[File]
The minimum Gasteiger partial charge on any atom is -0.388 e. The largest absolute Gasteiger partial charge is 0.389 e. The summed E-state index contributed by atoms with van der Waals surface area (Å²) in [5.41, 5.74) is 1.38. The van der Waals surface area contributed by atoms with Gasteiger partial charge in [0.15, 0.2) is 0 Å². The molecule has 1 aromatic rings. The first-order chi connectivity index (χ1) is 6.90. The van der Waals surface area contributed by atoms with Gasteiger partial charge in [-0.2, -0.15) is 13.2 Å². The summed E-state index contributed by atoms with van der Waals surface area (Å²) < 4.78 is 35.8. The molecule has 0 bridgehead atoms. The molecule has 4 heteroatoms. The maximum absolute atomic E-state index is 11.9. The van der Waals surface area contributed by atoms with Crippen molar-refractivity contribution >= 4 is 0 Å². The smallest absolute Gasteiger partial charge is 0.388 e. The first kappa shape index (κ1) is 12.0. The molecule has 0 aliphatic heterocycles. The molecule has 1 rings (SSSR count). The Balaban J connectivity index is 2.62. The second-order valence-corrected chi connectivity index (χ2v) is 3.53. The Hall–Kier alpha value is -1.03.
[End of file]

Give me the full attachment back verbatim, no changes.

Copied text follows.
The minimum Gasteiger partial charge on any atom is -0.388 e. The largest absolute Gasteiger partial charge is 0.389 e. The summed E-state index contributed by atoms with van der Waals surface area (Å²) in [5.41, 5.74) is 1.38. The van der Waals surface area contributed by atoms with Gasteiger partial charge in [0.15, 0.2) is 0 Å². The molecule has 1 aromatic rings. The first-order chi connectivity index (χ1) is 6.90. The van der Waals surface area contributed by atoms with Gasteiger partial charge in [-0.2, -0.15) is 13.2 Å². The summed E-state index contributed by atoms with van der Waals surface area (Å²) < 4.78 is 35.8. The molecule has 0 bridgehead atoms. The molecule has 4 heteroatoms. The maximum absolute atomic E-state index is 11.9. The van der Waals surface area contributed by atoms with Crippen molar-refractivity contribution >= 4 is 0 Å². The smallest absolute Gasteiger partial charge is 0.388 e. The first kappa shape index (κ1) is 12.0. The molecule has 0 aliphatic heterocycles. The molecule has 1 rings (SSSR count). The Balaban J connectivity index is 2.62. The second-order valence-corrected chi connectivity index (χ2v) is 3.53. The Hall–Kier alpha value is -1.03.